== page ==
Actor, director, and activist Danny Glover is interviewed by Professor of Studio Art and Africana Studies Johnny Coleman after the screening of The Last Black Man in San Francisco, in which Glover portrays Grandpa Allen. The film launched Oberlin’s first Kuumba Week Film Festival. Kuumba Week is an annual celebration of black creativity.
InThe Last Black Man in San Francisco, Jimmie Fails dreams of reclaiming the Victorian home his grandfather built in the heart of San Francisco. Joined on his quest by his best friend Monty, Jimmie searches for belonging in a rapidly changing city that seems to have left them behind.
Personally, “I was always interested in old housing,” said Glover in reference to the large mansion that plays a key role in the film. Having spent much of his life in San Francisco, Glover had been exposed to many ornate historic homes. The city also played a large part in his development as an actor and activist.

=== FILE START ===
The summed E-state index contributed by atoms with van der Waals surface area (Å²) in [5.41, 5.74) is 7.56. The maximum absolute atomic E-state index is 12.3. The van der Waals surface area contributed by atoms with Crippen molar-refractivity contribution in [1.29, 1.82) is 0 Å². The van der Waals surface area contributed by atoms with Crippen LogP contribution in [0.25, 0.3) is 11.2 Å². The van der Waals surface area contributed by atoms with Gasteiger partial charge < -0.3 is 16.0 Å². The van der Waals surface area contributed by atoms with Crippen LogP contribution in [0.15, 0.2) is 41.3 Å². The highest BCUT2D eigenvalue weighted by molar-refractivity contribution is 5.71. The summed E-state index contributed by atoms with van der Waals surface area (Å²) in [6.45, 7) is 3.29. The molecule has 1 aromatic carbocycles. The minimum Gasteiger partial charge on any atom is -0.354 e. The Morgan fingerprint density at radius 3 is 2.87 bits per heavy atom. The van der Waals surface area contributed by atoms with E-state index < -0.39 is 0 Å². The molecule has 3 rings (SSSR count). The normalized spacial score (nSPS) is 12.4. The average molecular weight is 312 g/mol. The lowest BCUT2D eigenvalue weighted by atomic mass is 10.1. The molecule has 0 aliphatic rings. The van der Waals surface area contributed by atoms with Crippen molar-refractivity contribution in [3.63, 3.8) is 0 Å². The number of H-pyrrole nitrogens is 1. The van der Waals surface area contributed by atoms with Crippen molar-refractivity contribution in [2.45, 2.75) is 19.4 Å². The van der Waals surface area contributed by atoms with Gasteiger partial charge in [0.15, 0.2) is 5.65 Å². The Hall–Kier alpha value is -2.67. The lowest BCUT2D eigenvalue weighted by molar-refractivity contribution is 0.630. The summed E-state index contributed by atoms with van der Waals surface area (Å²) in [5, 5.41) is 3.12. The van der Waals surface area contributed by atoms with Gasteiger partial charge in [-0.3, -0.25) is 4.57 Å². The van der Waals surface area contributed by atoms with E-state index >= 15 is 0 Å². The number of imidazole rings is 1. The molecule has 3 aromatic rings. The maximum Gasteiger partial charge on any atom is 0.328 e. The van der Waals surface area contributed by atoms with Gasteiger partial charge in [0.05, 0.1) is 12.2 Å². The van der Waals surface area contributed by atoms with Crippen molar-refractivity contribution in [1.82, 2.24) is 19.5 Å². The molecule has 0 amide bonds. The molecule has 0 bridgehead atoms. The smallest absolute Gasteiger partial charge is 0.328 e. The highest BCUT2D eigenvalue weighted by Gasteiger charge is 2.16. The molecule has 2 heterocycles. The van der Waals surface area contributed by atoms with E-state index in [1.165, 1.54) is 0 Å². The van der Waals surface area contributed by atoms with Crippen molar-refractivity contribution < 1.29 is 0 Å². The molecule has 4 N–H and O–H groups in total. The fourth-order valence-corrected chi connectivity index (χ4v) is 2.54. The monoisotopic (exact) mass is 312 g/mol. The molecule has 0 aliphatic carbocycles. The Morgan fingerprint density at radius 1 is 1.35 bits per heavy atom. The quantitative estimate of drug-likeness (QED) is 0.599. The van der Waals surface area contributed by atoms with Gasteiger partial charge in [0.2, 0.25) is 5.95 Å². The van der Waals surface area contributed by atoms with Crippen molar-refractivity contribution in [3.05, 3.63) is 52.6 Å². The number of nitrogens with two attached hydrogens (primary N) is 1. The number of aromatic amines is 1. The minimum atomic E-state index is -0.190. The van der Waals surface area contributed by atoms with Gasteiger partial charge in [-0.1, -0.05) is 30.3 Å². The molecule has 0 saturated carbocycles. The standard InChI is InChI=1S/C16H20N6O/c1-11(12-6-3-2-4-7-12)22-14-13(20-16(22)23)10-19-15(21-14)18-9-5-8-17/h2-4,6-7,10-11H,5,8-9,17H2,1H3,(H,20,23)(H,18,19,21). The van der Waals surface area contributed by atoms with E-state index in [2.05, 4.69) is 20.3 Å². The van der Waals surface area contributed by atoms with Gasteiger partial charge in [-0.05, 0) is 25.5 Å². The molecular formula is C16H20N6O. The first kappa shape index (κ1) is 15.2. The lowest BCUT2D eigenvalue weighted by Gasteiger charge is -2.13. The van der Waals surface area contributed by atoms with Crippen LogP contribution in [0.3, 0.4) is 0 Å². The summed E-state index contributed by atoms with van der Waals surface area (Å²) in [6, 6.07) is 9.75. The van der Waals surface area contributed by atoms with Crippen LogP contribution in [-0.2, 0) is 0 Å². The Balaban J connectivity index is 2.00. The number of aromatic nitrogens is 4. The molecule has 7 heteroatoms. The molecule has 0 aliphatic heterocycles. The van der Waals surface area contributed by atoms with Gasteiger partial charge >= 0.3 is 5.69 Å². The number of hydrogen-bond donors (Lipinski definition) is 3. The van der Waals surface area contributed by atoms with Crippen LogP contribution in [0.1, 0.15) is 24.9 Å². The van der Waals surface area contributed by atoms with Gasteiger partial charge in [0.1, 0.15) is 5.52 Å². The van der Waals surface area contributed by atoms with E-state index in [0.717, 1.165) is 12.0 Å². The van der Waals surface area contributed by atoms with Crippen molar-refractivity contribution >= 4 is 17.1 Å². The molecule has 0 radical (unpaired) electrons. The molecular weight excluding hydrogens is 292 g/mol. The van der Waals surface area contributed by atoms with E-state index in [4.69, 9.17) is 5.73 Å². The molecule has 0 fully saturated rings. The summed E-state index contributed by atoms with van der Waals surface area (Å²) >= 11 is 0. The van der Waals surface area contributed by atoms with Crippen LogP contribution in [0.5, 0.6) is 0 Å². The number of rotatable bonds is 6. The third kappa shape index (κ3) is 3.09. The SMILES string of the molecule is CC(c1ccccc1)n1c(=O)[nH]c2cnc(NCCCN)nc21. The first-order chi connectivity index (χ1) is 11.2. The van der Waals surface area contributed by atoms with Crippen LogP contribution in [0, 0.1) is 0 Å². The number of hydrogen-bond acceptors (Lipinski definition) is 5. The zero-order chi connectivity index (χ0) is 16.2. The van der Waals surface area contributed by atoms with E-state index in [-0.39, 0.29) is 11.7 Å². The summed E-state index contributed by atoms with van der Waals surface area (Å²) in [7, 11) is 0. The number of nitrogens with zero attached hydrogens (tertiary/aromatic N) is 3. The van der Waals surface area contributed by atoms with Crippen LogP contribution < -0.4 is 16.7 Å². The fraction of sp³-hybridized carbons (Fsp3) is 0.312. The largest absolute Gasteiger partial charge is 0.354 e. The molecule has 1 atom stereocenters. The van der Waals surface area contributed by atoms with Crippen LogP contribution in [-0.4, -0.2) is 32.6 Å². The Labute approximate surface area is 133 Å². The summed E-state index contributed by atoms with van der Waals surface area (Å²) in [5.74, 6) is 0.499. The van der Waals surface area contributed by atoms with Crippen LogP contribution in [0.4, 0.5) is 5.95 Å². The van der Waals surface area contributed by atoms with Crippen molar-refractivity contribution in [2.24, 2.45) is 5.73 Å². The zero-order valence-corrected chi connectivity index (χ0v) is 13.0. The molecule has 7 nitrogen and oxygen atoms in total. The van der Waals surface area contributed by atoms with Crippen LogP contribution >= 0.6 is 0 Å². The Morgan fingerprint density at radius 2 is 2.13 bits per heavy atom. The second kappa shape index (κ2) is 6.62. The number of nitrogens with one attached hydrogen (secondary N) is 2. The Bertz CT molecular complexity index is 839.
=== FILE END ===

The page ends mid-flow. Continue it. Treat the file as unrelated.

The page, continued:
While in San Francisco, Glover trained at the Black Actors' Workshop of the American Conservatory Theater and attended San Francisco State University. Although he was exposed to activism through his parent’s involvement with the NAACP, he was impressed with “young people who were in the movement as organizers” in the late 1960s. His involvement with the Black Students Union would lead to the establishment of an ethnic studies department at San Francisco State University. In the 1970s, “I thought there was something I could say as an actor,” said Glover. But activism was never far behind.
“I have always seen art as activism.”
The Kuumba Week Film Festival continues through November 22, with screenings of Amazing Grace, KiKi, Agents of Change, and Do the Right Thing.
View more images from Johnny Coleman’s interview with Danny Glover on Oberlin Flickr
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